Postcards from a Peugeot: Part 3

[singlepic id=3243 w=720 float=] Another morning, another amazing view. Through the morning haze we could make out the purplish hues of the German Alps. We had been flanked by valley sides for much of our drive from Austria the previous night, it was so dark that mountains merged with sky, but occasionally the lights of buildings high on the hillside had given away the topography. Needless to say, Southern Germany is home to some very big scenery. After our Burger King last night we went minimalist for breakfast, but made good use of the excellent Sanifair facilities to re-humanize us for another day of touring. For the uninitiated, Sanifair are a company who look after the toilet areas of a growing number of service areas across Europe, and how I wish they’d take over duties in England. A session in a Sanifair bog might cost half a Euro, but you receive immaculate surroundings, piped relax-o-muzak, a choice of three wiping materials, and a toilet that cleans its own seat after every visitor. And you get a voucher for your money back afterwards! Nicola and I combined our vouchers to gain a Euro’s worth of discount on a bottle of water in the sensationally overpriced shop; no matter, we were refreshed, and clean, and ready to throw ourselves at our next port of call. [singlepic id=3237 w=720 float=] Munich was reasonably easy to navigate to, which made a change. I had a momentary fumble at a slightly confusing junction on the way in to the city, but we soon made it into the centre and safe parking in the Schrannenhall concert hall car park. How nice it was to drive in a city where parking was properly signposted. Very efficient. Very German. Nicola and I loved Munich. From the get-go, as we walked through a food and flower-market all the way through the pedestrianised city centre, all was clean and welcoming, and even the architecture had a warmth that I didn’t expect to see in Germany. We felt safe, and that the city wanted us to be there. Indeed, the slogan we found on our town map was “Munich loves you”, which, sentimental as it sounds, seemed appropriate. Furthermore, we were served Cappuccino in Starbucks by a transsexual! Not one of the convincing, gender dysphoric sorts in their early twenties, but by a somewhat more Lily Savage-esque example, possibly called Jurgenita (ok, I’m clutching at straws here). The most hilarious part was how she announced the order “Zwei cappuccinos!” in a voice sounding every bit like a Monty Python sketch. After spending a pleasant hour walking through the leafy English Garden, and pausing for an authentic Bratwurst at the food market, we made for the car feeling fulfilled and with a sudden bout of Germania. And I had a further treat in store, for Nicola was letting me visit BMW World. Not knowing the exact whereabouts of BMWs global headquarters we had to do a fair bit of navigational guesswork, and the ring roads of Munich caught us out a few times, but when we finally arrived we knew we were somewhere very, very special, even for those unenlightened souls without petrol fever. [singlepic id=3241 w=720 float=] A while ago I spent two years, fresh out of university, as a BMW salesman. Of course, the whole sales thing is a riot of highs and lows, but from out of all the chaos I still carry with me a strange emotional attachment to the brand. There is something about a BMW that I specifically like, and I’ve never been quite able to pinpoint it. I still can’t today. But today, parking in the spotless underground car park of BMW World, taking the stainless steel elevator up to roof level and casting my stare in awe at the BMW world statement, I suddenly felt like grabbing a phone and badgering some of my old customers. The BMW headquarters in Munich has two visitor areas, BMW World and BMW Museum. The Museum is a lavishly considered, money-no-object exercise in demonstrating where BMW have come from, and where they’re heading. Historic models from the lineage are presented either as the focus in display rooms, or in some cases hung in vertical stacks. You can then see every car from differing angles as you walk an informal spiral through BMWs history, charting milestone developments and taking in the motorsport that so heavily influences BMW designs. [singlepic id=3242 w=720 float=] A biography of the BMW motorcycle range lines one wall, with every significant bike since manufacture began being wall-mounted in shimmering glass cases. There was also a BMW M Sport exhibit with the various engines used in M Cars through the years, along with high quality sound recordings of the engines themselves that you could take in through Sennheiser headphones. Everything pointed to the fact that BMW really care about how cars make you feel. All too often car museums are stuffy or anorak-inclined; here, though, the information is made available only if you want it. You are free to “look at the pictures” rather than digesting the entire BMW history word by word. This has been achieved by making everything interactive. There are terminals throughout the display areas which can be interrogated for as much information as you like. One exhibit charting the history of each of the individual BMW plants, offers information from interactive books, where every turn of the page is accompanied by a friendly voice expanding on the content you were reading. It was all very, very clever. And just as the BMW Museum serves as a glorious epitaph to the past, just across the road BMW World is a fitting expression of how BMW sees themselves today. Every model from the range is showcased on motorshow style themed areas that the public are able to browse freely, without fear of a salesman pouncing upon them if ever they happen to stop moving for a nanosecond. The building itself could have been a stark, practical oblong, but no. This building is an event in itself, the outside made from geodesic shapes forming curves far too organic looking to have been just “built”, but somehow managing without completely distracting interest from the shining new cars within. [singlepic id=3240 w=720 float=] We sat on the roof terrace overlooking this fantastic structure, both enjoying a crisp, cold beer (Paulaner) at the evocatively named M1 bar. The BMW brand building exercise was clearly working, in my head I was having BMW ownership fantasies. BMW World is where the lucky customer who opted for factory collection would take delivery of their new car, and would get to drive it down the long spiral ramp inside that incredible building and onto the German road network outside. And then the lucky sods would get to embark on their own special road trip back to England. Not bad for a maiden voyage. In a bizarre way, it was with some pride that we rejoined the Peugeot deep in the bowels of the underground car park. No, it was no M6, but this little car which, in the 1500 miles we had covered so far on this trip hadn’t put a wheel wrong, deserved every bit as much worship as all those posh fantasy-mobiles upstairs, and hey, they were all just hunks of metal, waiting to be recycled. A car needs to have a proper life, like our Pug was having, before you can properly respect it. Once back on the road, and with gushing sentimentality out of the way, it was time to address more pressing issues. We needed to buy supplies, mainly drinking water, but a trip around a German supermarket wouldn’t go amiss. And could we find one? Could we buggery. The only method we could think of was to set the Garmin to find Grocery shops. The big problem here being that we wanted a nice big out-of-town megastore to browse round, and surely there had to be one somewhere in a country as big as Germany. But all the Garmin could offer us were little grocers shops on busy high streets. As it grew dark, and as a long evening of driving beckoned, our searching went up a gear and twice we made forays into towns to find supermarkets. Firstly we visited Pforzheim, a town I know only because they have a famous Transport Design degree course at the Art School there. Alas, any supermarket remained undiscovered and we gave up after directing ourselves into first a military complex, and then an endless residential area. “If we go just a bit further…” was the approach we used, just knowing that the next corner would yield some multi-aisled shoppers paradise, but to no avail. Eventually Stuttgart came to our rescue, where from a traffic jam we saw the distinctive illuminated sign of Lidl.  Pretty close to the bottom of the barrel supermarket-wise but at five minutes to closing time, we had no alternative. We bought bratwursts and bottled water from the surly tillkeeper, and got back to mile munching. I must be the only car enthusiast in the world to have visited Stuttgart and only seen a branch of Lidl. We had worn the day out by now, and resigned ourselves to covering as many miles as we could before fatigue got the better of us. The Autobahn traffic was the usual mix of HGVs and flying Deutchmen, giving us a choice of either sitting at sixty with the Scanias, or trying to join the fast lane at ninety, not all that easy in a heavily laden 306. Overall, though fast, the German drivers seemed well behaved, despite obvious temptations when the unrestricted sections came up. It is a shame to compare and contrast with the drivers at home who, I fear, are dangerous at any speed with the craze for sudden lane changes, tailgaiting and undertaking which is currently sweeping the nation. German drivers believe in stopping distances, and extend their courtesy if you act likewise. [singlepic id=3244 w=720 float=] A rastplatz several miles outside Saarbrucken was the only place we felt any real unease throughout our time in Germany. The rest area itself was fine, slightly dowdier than we had seen but still pretty good for free. But what could have been improved was the lighting; it made us wonder what, or whom was concealed in the shadows. There was a moment where Nicola felt that a man was lurking in the vicinity of our car while she was alone, only to scarper as soon as I returned from the toilets. I have long been suspicious that these places are favourite haunts of certain, less favourable elements of society, and to stay there overnight in anything less than a secure articulated lorry needs some consideration. Nicola knew that I had no problem with us finding somewhere else if she liked, but we were too tired and frankly weren’t going anywhere. And then we had to deal with the cataclysmic news that we had bought fizzy water by mistake in that doomed visit to Lidl. Happily, though, we discovered that Coffee made with boiled carbonated water seems to taste marginally nicer than that made with the ordinary stuff. We quickly realised that this made no sense whatsoever, and that we were being hysterical and hurriedly went to sleep. Then, later than night…. “Oh, my god..” I thought, from deep inside my sleeping bag, “have we been robbed?” Nicola was agitatedly rustling through the contents of the car “I can’t find it…” she continued searching. “Find what?” “The map” “What map?” “The map you just asked me for.” At that point waves of relief rushed over me, releasing calming hormones into my blood. Everything was OK, Nicola had just gone mental. “Go back to sleep.” At that, and after a quick confused glance over to me, put her head down and regained unconsciousness. At some point she had clearly dreamt that I’d asked for the map, she had then woken and confused her dream with reality. She had then got really annoyed when I no longer wanted the map she was looking for, the map that she had dreamt I wanted. But she soon got back to sleep, and we emerged unscathed from sleeping in this somewhat dubious roadside rest area. Breakfast and, as it turned out, the sausages were bloody horrible. On our way through Germany we had stopped at the only supermarket we came across, a branch of Lidl in Stuttgart, to pick up a few essential provisions. We had already discovered that the water we had picked up had turned out to be fizzy, which annoyed us royally. And now, as we cooked the sausages for what should have been a thoroughly excellent, authentic German breakfast, our hopes were dashed as fat kept oozing out of them. No matter how many times we pierced the skin, or how many times we flipped them over to a hotter part of the pan, the sausages were coated in a thick, white fat with the consistency of yoghurt. Eventually they showed all the signs of being cooked through, were hot to the core and had been on the gas for an age. So we divided them up and put them on plates. Nicola was the first to give up, after eating half a sausage. Myself, I was clearly in denial, clearing one and a half sausages and only becoming nauseous with half a sausage left on my plate, still with fat oozing from them. The taste was actually pretty good, but the thought of that fat is enough to have me considering vegetarianism slightly. Another fizzy coffee later and we were ready to roll again. We had already dispatched much of West Germany and were soon bearing down on Luxembourg, our next target. The scenery grew greener as we approached the border, the hills became more rolling and the roads, if anything, became smoother. It was tricky to see where Germany ended and Luxembourg began but soon the signs showed we had made it into our fifth principality of the trip. [singlepic id=3236 w=720 float=] We entered Luxembourg completely unarmed with information or any great game plan. The first objective was to find somewhere to park, and there were many dot-matrix signposts denoting plentiful parking places and how many spaces they had remaining. So we chose one that sounded fairly central and started to pursue the signs around the city. Before long we started to see the same buildings again, and realised that the sign we had been following was for city centre parking as a whole and not any specific car park. As a consequence we had just been on a tour of the entire city ring road. More upsetting was that we hadn’t been too enamoured with anything we had seen, and were unsure whether we could eke a days entertainment out of it. Once we found a car park in a quiet officey kind of area, we headed by foot to the station, which we assumed would be somewhere near the city centre. We walked down a long, straight high street, looking for all the world like Ipswich. Not all that inspiring. Only when we reached the station and got our hands on a city map, did we realise that we had headed in entirely the wrong direction. Our pointless walking was well rewarded though. We found a huge, historic park built in the former river bed, literally yards from where we had originally parked. Once the other side of the park, after very carefully climbing the moss-covered and steep masonry steps, we found our way into the city centre, which was a lot more picturesque than we would have given it credit for. The shopping streets are nothing special, much like any other city, but the view across the city is something to behold. [singlepic id=3239 w=720 float=] Luxembourg is a city straddling several valleys and this lends it a peculiar, layered topography. From some viewpoints it can seem as if you’re looking down onto an exquisitely detailed model village. We spent some time taking in these views and walking the many narrow cobbled streets, and explored some of the old defensive structures (all without spending the several Euros to visit the museum). Luxembourg had proven to offer far more than we had imagined, and we would have great pleasure in returning in the future, on a less pressing schedule. By now mid afternoon it was time to start moving. We retraced our steps out of the city centre and back on the road out of Luxembourg City. Time not being particularly of the essence, and being keen to explore a bit more of this tiny country, I took us off the beaten track and into the town of Wasserbillig. I had no basis whatsoever for this choice, but the signpost and name of the town intimated that there might be a nice riverside area to walk around. We proceeded into the town, but, put off by heavy traffic we soon did an about turn and headed back from whence we came, except we had seen a supermarket on the way in, and decided to stop there for more provisions. This turned out to be a brilliant decision for several reasons: Firstly, and I didn’t realise until we had already parked, I was in desperate need of a crap. Finding the entrance to the supermarket, necessitating a walk right around the building, past the car park and the DIY department, was absolute agony. Then the bathroom itself was deep within the building, past the restaurant, and Nicola could see me accelerating as I walked, willing there to be no “out of order” sign, or worse still, no loo paper. As luck would have it, all was fine and I had a pristine white bowl into which to post my probably Lidl Bratwurst influenced motion. I had an improbably broad grin on my face when I had finished. [singlepic id=3238 w=720 float=] Our main reason to visit the supermarket was to re-stock on Cherry Coke, which had become our official soft drink of the trip. At first we couldn’t find a single non-alcoholic beverage in the entire building. A big supermarket, groaning with every possible delicacy or household sundry and no squash, pop, fizz or juice. And then, suddenly, we suddenly found the second reason we made the right decision to stop here: A small, hand written cardboard sign proclaimed “drinks>”. And there, in a temporary lean-to extension, was the motherlode. We had inadvertently stumbled upon quite the largest room full of coffee we had ever seen, and we like coffee rather a lot. It was a crying shame that, apart from loving the stuff, we know next to nothing about it. A massive variety of varieties, all available by the sack if required, and we couldn’t really do anything about it. After doing some research, we vow one day to return, by Transit perhaps, and gather from this amazing resource; for now, we made do with a big bag of coffee pods, to hopefully aid us in our portable brewing. We also picked up a few cans of Passion Fruit Rubicon; we hold the Lychee flavour in particularly high esteem, and can you find it in some of the larger branches of Tesco, bizarrely in the ethnic foods section. We gave Cherry Coke a miss this time, and got ourselves back on the road. Feeling a little worn out, for a moment we rested in a service area and both had a little snooze to ready ourselves for another stretch of night driving. The services we stopped had had a terrific view right over the valley we had just visited, and watching the lorries and coaches hauling themselves up the hill before us had a strangely hypnotic effect on me. Half an hour of stolen kip went down very well. It was on the edge of darkness by the time we were on the road properly, and we were very soon back on German soil, by now counting down the miles until a proper rest opportunity. We were aiming for a proper service area this time, ideally one with the miraculous Sanifair facilities. I vowed to not take Nicola to another Rastplatz quite like we experienced last night. In return she promised not to wake me up by panicking about any non-existent maps I had demanded from her. Roadwork demonstrates his schizophrenia by sometimes using the moniker Rust-MyEnemy, though the authorities hunt him down under the name of Chris Haining. Those of a less demanding bent might enjoy his tawdry, sordid little ‘blog.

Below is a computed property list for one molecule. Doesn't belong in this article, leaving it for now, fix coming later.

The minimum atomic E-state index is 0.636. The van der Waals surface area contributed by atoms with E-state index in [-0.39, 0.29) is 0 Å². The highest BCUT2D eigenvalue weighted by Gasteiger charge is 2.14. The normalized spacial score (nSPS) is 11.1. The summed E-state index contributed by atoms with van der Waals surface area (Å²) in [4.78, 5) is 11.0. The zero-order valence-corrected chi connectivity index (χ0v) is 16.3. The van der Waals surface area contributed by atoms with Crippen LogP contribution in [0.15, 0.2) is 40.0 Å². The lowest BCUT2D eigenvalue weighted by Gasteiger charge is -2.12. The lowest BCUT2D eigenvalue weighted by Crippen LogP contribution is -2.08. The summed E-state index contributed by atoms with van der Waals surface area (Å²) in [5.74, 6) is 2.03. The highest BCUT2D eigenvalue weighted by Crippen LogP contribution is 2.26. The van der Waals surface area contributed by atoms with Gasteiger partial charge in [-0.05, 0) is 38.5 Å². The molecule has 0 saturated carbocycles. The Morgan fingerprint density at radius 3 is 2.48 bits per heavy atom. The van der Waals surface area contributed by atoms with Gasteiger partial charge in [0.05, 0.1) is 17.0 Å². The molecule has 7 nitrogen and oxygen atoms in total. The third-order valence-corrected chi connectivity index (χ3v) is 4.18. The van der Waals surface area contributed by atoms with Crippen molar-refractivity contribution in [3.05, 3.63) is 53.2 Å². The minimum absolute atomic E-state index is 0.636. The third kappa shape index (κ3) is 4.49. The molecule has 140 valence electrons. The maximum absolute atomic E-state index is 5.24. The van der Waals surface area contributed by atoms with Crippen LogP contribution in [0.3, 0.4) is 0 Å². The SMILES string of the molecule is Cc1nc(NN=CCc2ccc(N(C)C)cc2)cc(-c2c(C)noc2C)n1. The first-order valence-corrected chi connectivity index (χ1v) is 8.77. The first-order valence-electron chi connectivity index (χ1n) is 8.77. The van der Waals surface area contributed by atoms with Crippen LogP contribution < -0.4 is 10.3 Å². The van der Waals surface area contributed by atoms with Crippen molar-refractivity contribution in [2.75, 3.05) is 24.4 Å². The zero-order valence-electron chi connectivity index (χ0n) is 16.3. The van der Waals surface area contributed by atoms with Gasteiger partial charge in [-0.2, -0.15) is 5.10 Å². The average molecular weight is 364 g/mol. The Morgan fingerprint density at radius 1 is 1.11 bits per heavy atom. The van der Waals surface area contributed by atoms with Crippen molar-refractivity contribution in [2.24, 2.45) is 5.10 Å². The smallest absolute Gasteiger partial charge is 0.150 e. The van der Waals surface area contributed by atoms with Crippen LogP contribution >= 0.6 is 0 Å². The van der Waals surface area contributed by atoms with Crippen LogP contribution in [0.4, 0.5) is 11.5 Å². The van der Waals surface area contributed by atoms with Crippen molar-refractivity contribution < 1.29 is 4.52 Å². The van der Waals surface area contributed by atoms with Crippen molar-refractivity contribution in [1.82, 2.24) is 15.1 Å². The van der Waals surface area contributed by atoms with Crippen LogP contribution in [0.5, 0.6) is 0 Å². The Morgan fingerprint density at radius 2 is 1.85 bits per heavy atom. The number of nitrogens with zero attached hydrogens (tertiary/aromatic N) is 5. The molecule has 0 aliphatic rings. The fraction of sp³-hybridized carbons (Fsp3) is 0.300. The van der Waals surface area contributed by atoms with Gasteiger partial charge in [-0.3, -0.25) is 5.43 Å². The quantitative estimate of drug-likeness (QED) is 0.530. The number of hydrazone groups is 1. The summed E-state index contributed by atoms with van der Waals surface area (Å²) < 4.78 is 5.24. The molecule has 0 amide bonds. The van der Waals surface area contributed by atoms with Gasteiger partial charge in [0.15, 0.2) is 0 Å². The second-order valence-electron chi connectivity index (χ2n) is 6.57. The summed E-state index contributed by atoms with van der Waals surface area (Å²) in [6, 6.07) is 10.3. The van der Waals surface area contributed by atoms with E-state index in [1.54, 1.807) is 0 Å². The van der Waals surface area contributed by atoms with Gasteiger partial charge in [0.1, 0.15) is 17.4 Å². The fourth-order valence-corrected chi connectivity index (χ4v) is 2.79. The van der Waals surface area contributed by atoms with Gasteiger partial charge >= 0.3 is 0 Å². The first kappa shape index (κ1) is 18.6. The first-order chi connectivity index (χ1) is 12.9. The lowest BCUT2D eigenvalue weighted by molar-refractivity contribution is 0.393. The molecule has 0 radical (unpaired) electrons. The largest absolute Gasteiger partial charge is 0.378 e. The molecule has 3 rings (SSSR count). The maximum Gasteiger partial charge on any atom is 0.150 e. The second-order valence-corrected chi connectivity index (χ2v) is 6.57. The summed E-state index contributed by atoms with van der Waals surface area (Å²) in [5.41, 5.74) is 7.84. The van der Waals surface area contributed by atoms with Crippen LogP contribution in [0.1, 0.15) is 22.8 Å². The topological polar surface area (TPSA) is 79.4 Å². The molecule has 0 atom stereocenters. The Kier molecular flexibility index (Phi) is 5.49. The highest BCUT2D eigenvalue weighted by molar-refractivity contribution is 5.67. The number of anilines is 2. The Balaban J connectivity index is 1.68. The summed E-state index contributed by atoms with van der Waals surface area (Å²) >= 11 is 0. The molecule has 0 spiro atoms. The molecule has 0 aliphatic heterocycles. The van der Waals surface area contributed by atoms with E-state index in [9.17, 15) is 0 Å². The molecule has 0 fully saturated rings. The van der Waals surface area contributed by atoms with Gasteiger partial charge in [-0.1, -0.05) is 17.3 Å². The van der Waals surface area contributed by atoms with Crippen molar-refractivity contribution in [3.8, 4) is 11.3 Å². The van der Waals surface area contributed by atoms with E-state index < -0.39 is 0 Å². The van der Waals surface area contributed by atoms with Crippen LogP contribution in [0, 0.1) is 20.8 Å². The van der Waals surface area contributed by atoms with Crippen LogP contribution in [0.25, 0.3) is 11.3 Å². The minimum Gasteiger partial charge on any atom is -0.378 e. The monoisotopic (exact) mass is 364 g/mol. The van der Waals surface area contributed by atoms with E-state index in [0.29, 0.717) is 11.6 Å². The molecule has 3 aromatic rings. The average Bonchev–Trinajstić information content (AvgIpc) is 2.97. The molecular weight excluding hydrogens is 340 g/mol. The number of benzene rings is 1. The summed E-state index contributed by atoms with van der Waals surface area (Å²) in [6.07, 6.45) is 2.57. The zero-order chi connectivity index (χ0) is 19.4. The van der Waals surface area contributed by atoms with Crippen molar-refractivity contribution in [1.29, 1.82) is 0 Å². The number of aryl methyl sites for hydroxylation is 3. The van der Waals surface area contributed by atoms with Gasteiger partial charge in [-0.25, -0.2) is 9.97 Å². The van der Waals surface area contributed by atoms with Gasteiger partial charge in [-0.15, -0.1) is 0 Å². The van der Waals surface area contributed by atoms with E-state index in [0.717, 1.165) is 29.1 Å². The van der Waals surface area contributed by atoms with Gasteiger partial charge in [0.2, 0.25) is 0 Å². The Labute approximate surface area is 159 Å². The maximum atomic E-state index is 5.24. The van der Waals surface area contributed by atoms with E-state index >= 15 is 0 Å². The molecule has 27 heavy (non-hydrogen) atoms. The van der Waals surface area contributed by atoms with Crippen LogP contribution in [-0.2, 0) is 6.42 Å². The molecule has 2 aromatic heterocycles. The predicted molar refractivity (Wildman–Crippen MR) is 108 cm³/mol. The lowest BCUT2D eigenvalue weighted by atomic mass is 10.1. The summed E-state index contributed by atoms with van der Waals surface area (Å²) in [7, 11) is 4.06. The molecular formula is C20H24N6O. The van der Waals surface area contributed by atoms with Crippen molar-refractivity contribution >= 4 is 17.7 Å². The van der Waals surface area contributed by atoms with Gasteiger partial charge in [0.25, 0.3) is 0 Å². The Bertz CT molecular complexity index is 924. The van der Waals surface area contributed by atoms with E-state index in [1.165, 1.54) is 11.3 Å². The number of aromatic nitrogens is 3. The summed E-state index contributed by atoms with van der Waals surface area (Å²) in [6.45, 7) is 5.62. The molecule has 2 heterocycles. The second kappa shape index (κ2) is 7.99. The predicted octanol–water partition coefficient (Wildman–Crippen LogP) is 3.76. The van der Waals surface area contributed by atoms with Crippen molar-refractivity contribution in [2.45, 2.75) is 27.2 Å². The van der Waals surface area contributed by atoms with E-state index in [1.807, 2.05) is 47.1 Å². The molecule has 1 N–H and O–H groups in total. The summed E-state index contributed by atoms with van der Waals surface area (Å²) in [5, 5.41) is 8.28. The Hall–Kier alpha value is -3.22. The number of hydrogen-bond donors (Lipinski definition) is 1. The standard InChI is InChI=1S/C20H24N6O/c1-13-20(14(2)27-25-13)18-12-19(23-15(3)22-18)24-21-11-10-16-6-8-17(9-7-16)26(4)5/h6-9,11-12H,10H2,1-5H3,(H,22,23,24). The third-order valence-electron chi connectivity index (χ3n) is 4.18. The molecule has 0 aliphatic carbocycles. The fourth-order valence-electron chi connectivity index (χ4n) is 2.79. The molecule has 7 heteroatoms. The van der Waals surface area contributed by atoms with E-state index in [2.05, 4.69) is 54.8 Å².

About RoadworkUK

RoadworkUK is the online persona of Gianni Hirsch, a tall, awkward gentleman with a home office full of gently decomposing paper and a garage full of worthless scrap metal. He lives in the village of Moistly, which is a safe distance from London and is surrounded by enough water and scenery to be interesting. In another life, he has designed, sold, worked on and written about cars in exchange for small quantities of money.